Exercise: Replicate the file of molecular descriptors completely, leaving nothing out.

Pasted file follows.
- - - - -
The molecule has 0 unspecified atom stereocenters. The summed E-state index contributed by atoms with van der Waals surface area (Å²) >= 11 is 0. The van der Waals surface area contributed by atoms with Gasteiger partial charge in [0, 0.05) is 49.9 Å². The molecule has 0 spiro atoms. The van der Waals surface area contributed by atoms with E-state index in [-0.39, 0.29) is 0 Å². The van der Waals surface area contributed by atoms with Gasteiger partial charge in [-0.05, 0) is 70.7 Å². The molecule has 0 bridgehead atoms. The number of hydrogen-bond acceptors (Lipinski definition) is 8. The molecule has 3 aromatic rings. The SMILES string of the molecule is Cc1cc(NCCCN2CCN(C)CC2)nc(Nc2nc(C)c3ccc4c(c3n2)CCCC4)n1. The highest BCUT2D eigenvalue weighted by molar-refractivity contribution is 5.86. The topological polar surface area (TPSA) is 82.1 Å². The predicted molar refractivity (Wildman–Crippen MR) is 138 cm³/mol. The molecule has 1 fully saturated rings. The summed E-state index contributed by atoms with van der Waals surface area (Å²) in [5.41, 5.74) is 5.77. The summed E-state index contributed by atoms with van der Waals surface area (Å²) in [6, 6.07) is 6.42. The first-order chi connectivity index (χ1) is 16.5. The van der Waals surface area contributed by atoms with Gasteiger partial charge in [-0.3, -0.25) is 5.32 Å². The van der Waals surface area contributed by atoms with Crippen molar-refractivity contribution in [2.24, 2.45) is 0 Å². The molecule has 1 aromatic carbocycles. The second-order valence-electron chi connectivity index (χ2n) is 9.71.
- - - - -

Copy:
The molecule has 0 unspecified atom stereocenters. The summed E-state index contributed by atoms with van der Waals surface area (Å²) >= 11 is 0. The van der Waals surface area contributed by atoms with Gasteiger partial charge in [0, 0.05) is 49.9 Å². The molecule has 0 spiro atoms. The van der Waals surface area contributed by atoms with E-state index in [-0.39, 0.29) is 0 Å². The van der Waals surface area contributed by atoms with Gasteiger partial charge in [-0.05, 0) is 70.7 Å². The molecule has 0 bridgehead atoms. The number of hydrogen-bond acceptors (Lipinski definition) is 8. The molecule has 3 aromatic rings. The SMILES string of the molecule is Cc1cc(NCCCN2CCN(C)CC2)nc(Nc2nc(C)c3ccc4c(c3n2)CCCC4)n1. The highest BCUT2D eigenvalue weighted by molar-refractivity contribution is 5.86. The topological polar surface area (TPSA) is 82.1 Å². The predicted molar refractivity (Wildman–Crippen MR) is 138 cm³/mol. The molecule has 1 fully saturated rings. The summed E-state index contributed by atoms with van der Waals surface area (Å²) in [5.41, 5.74) is 5.77. The summed E-state index contributed by atoms with van der Waals surface area (Å²) in [6, 6.07) is 6.42. The first-order chi connectivity index (χ1) is 16.5. The van der Waals surface area contributed by atoms with Gasteiger partial charge in [-0.3, -0.25) is 5.32 Å². The van der Waals surface area contributed by atoms with Crippen molar-refractivity contribution in [2.24, 2.45) is 0 Å². The molecule has 1 aromatic carbocycles. The second-order valence-electron chi connectivity index (χ2n) is 9.71.